When you come across the Grateful Dead, and open your mind to the music, it can have a profound effect on you.
Back when the band was still an ongoing concern, and guitarist Jerry Garcia was still among us, stumbling into the Dead and falling beneath the band's sway meant spending your summer following the group around. Every show was different, after all, every night a new set list promising unlimited emotional returns, and the people you met from night to night became your extended family. The whole thing was like Ken Kesey's Technicolor bus reborn, a Kerouac-inspired ride across the country and into the mystic.
Then Garcia died, and the community collapsed inward upon itself. The guitarist had been the center of the band's gravitational pull, the captain of its sea-tossed ship. So many guitarists can make some sort of statement, but Garcia was different -- he wove some sort of spell with his long-form improvisations and, at its best, his playing was positively transportational.
When the Dead's "Merry Prankster" bus screeched to a halt, and its load of passengers was discharged back out into the world, many were left with a pang of emptiness. Nothing else sounded quite like the Dead. Sure, there was Phish, and a rapidly exploding jam band scene. But it just wasn't the same. Dead Heads wandered around in a bit of a daze, which wasn't unusual, of course. But this time, they weren't smiling. It was all a "major bummer, man."
Dark Star Orchestra -- named after the Dead tune, the spacey piece that, in a way, launched the Dead ship away from its jug-band roots and straight toward the heart of the sun -- is one of many Grateful Dead-covering bands to have emerged in the wake of Garcia's passing. It has little in common with the hundreds of other Dead tribute acts out there, though. Countless bands play the Dead's material, some of them quite well. (In Buffalo, there are a few great Dead-based bands, among them Sonic Garden and the Maniacs.)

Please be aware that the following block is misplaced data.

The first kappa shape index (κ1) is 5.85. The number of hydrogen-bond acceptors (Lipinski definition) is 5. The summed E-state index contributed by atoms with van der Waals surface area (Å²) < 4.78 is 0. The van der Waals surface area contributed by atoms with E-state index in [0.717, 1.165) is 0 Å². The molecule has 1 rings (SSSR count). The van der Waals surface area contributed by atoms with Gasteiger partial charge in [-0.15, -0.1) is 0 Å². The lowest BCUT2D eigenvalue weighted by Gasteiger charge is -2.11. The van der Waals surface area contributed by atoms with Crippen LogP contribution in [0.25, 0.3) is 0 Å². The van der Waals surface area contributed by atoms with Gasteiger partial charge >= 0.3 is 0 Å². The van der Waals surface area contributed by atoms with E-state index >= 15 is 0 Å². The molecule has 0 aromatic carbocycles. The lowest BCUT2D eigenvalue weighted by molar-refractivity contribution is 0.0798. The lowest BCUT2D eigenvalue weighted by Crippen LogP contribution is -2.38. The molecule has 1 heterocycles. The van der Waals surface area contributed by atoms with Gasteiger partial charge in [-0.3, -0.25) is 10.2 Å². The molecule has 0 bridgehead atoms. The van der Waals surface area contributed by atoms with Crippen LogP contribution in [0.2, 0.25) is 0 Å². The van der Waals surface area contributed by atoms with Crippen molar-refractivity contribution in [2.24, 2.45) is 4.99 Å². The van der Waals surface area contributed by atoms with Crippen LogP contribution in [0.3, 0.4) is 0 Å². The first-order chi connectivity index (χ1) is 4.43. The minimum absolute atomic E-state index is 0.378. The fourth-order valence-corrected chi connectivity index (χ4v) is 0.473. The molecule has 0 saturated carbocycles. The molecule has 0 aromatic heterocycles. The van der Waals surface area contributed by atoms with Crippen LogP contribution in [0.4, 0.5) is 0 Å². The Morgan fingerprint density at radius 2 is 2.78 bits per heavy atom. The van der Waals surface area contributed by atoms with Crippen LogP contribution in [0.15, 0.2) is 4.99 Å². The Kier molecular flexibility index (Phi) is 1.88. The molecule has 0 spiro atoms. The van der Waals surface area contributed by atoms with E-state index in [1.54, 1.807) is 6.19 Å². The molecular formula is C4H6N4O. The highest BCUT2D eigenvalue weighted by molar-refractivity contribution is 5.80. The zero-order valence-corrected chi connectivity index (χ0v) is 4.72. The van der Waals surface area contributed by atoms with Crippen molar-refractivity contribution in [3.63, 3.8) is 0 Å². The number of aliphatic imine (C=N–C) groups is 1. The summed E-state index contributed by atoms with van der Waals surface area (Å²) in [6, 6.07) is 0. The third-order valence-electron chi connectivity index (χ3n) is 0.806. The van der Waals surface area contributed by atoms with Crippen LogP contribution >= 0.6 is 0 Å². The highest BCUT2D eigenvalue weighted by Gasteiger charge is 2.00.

Most of the minstrels interested in digging into the Dead, and making a few bucks along the way, will learn the chords to, say, "Playing in the Band," and then use that structure as a vehicle for improvisation and discovery. This is essentially what the Dead did from night to night, and able musicians are capable of conjuring the scruffy elegance of the dynamic Dead interplay.
Dark Star Orchestra takes it all a few steps further.
Since emerging five years back as a formidable force of the post-Dead jam-band scene, DSO has transcended the mere "tribute band" tag to become a full-on Grateful Dead repertory theater on wheels, a traveling re-enactment of peak moments in the Dead's concert career.
The Dead set the ball rolling on fan-friendly concert recording policies. Dead Heads started trading their own bootleg recordings on cassette tape more than 30 years ago, witlessly prefiguring the digital downloading and file-sharing movements that their utopian take on intellectual property -- developed with the band's full blessing -- would ultimately give birth to a few decades later. Dead "boots" made the rounds among the initiated, and certain shows -- June 1969 at the Fillmore West, or maybe Providence, R.I., in 1981, for example -- became more revered than the band's actual studio recordings.
The Dead as an entity realized the great power of all of this and thus launched the "From the Vault" and "Dick's Picks" series, both of which compiled specific shows from different periods of the band's history, in their entirety. Dark Star Orchestra took this "personal playlist" idea one step further. The group learned these specific shows in their entirety, staying faithful to the set list, the tempos of the tunes, the flavor and harmonic structure of the improvisational sections -- even the specific equipment Dead guitarists Garcia and Bob Weir were using at the time.
That the band members actually look and sound almost exactly like the Dead is almost creepy, so uncanny are the resemblances. For Dead Heads, it's as close as they're ever going to get to the genuine experience -- whether or not they were actually there the first time around. Still, this is no mere matter of rehashing past glories; DSO makes its own mark on the music, adding its own particular accents to the ongoing Dead music dialogue.
None of this will bring Garcia back. But if you close your eyes and listen.
Dark Star Orchestra plays the Town Ballroom at 8 p.m. Monday. For more information, go to www.townballroom.com.
Get in touch with Jeff via the Miers on Music blog at www.buffalonews.com, or e-mail him at email@example.com